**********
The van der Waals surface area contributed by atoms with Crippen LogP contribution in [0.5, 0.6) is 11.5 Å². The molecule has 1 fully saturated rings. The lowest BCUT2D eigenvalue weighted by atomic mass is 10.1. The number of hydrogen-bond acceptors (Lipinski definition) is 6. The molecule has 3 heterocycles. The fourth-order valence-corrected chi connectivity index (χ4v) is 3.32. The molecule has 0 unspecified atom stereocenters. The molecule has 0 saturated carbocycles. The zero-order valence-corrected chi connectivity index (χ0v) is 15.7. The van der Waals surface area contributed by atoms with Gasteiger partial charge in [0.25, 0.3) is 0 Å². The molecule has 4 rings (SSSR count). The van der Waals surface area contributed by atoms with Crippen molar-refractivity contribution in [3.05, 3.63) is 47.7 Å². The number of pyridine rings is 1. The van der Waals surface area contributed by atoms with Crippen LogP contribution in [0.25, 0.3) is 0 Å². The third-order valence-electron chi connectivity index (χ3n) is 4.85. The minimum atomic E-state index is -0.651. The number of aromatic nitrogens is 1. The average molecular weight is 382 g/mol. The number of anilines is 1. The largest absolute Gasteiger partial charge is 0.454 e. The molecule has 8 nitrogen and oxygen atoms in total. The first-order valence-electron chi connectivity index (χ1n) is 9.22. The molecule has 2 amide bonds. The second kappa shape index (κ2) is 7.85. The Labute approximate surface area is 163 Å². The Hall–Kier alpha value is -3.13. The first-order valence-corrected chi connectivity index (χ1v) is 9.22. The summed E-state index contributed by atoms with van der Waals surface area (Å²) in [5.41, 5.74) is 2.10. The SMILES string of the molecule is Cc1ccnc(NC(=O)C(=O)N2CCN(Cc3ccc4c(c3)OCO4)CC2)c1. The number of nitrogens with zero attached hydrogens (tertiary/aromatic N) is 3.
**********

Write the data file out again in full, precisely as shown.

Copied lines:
The van der Waals surface area contributed by atoms with Crippen LogP contribution in [0.5, 0.6) is 11.5 Å². The molecule has 1 fully saturated rings. The lowest BCUT2D eigenvalue weighted by atomic mass is 10.1. The number of hydrogen-bond acceptors (Lipinski definition) is 6. The molecule has 3 heterocycles. The fourth-order valence-corrected chi connectivity index (χ4v) is 3.32. The molecule has 0 unspecified atom stereocenters. The molecule has 0 saturated carbocycles. The zero-order valence-corrected chi connectivity index (χ0v) is 15.7. The van der Waals surface area contributed by atoms with Gasteiger partial charge in [0.25, 0.3) is 0 Å². The molecule has 4 rings (SSSR count). The van der Waals surface area contributed by atoms with Crippen molar-refractivity contribution in [3.05, 3.63) is 47.7 Å². The number of pyridine rings is 1. The van der Waals surface area contributed by atoms with Crippen LogP contribution in [0.25, 0.3) is 0 Å². The third-order valence-electron chi connectivity index (χ3n) is 4.85. The minimum atomic E-state index is -0.651. The number of aromatic nitrogens is 1. The average molecular weight is 382 g/mol. The number of anilines is 1. The largest absolute Gasteiger partial charge is 0.454 e. The molecule has 8 nitrogen and oxygen atoms in total. The first-order valence-electron chi connectivity index (χ1n) is 9.22. The molecule has 2 amide bonds. The second kappa shape index (κ2) is 7.85. The Labute approximate surface area is 163 Å². The Hall–Kier alpha value is -3.13. The first-order valence-corrected chi connectivity index (χ1v) is 9.22. The summed E-state index contributed by atoms with van der Waals surface area (Å²) in [5.41, 5.74) is 2.10. The SMILES string of the molecule is Cc1ccnc(NC(=O)C(=O)N2CCN(Cc3ccc4c(c3)OCO4)CC2)c1. The number of nitrogens with zero attached hydrogens (tertiary/aromatic N) is 3.